Sumary of Scientists provide new insight on how to stop transcription of cancer cells:
- Scientists from the UCLA Jonsson Comprehensive Cancer Center have identified a key protein, transcription factor TAF12, that plays a critical role in the formation of a preinitiation complex, which consists of over one hundred proteins that are necessary for the transcription of protein-coding genes.
- The findings could help pave the way for cancer therapies that target TAF12, potentially stopping transcription in cancer cells and helping decrease the growth of cancerous tumors.
- “Identifying TAF12 as the cornerstone of the preinitiation complex allowed us to eliminate preinitiation complexes in the cell, and that has not been done before,” said senior author Michael Carey, PhD, professor of Biological Chemistry and director of the Gene Regulation Program at the Jonsson Cancer Center.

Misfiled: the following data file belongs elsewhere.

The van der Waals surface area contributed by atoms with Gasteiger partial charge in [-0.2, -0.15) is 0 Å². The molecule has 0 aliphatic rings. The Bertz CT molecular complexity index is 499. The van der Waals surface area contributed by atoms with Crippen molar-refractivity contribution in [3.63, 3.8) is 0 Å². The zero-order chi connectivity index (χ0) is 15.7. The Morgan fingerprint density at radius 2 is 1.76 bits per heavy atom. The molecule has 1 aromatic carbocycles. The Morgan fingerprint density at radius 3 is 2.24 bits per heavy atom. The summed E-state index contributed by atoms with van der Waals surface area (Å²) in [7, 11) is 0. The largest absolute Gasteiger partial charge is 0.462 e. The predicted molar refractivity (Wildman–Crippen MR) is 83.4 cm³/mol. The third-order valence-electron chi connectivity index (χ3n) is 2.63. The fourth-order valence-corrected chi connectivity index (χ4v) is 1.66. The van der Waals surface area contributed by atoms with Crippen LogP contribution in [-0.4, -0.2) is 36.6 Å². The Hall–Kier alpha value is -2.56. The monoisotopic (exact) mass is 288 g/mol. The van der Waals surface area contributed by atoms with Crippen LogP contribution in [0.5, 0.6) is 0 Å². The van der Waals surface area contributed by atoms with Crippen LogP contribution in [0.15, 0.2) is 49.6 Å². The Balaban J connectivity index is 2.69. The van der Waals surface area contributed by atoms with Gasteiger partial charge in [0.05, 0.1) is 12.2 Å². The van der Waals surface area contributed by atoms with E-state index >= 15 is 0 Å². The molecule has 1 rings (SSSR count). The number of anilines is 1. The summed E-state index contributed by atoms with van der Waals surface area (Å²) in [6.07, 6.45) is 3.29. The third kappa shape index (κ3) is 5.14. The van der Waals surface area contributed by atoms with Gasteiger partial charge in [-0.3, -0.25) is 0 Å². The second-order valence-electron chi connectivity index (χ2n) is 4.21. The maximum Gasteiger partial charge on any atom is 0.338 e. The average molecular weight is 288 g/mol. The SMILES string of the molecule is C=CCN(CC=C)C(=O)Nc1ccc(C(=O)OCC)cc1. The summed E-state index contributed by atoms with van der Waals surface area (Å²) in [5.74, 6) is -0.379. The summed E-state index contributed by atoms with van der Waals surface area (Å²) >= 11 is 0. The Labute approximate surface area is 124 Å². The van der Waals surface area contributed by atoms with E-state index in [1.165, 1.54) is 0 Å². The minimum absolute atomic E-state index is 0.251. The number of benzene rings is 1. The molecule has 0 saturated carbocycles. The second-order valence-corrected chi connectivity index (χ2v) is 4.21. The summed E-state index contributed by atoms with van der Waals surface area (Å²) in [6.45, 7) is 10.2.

- Efficient transcription, a basic and fundamental biological process that plays an important role in making proteins, requires the formation of a preinitiation complex that has over one hundred transcription factors including two major complexes termed co-activators.
- In this study, UCLA investigators looked to identify the key proteins in the co-activators to see if this knowledge of gene regulation and transcription could be eventually be applied to cancer therapeutics.
- A technique termed auxin-inducible degradation was employed by the researchers to rapidly remove the identified transcription factor to determine the effects on formation of preinitiation complexes throughout the genome.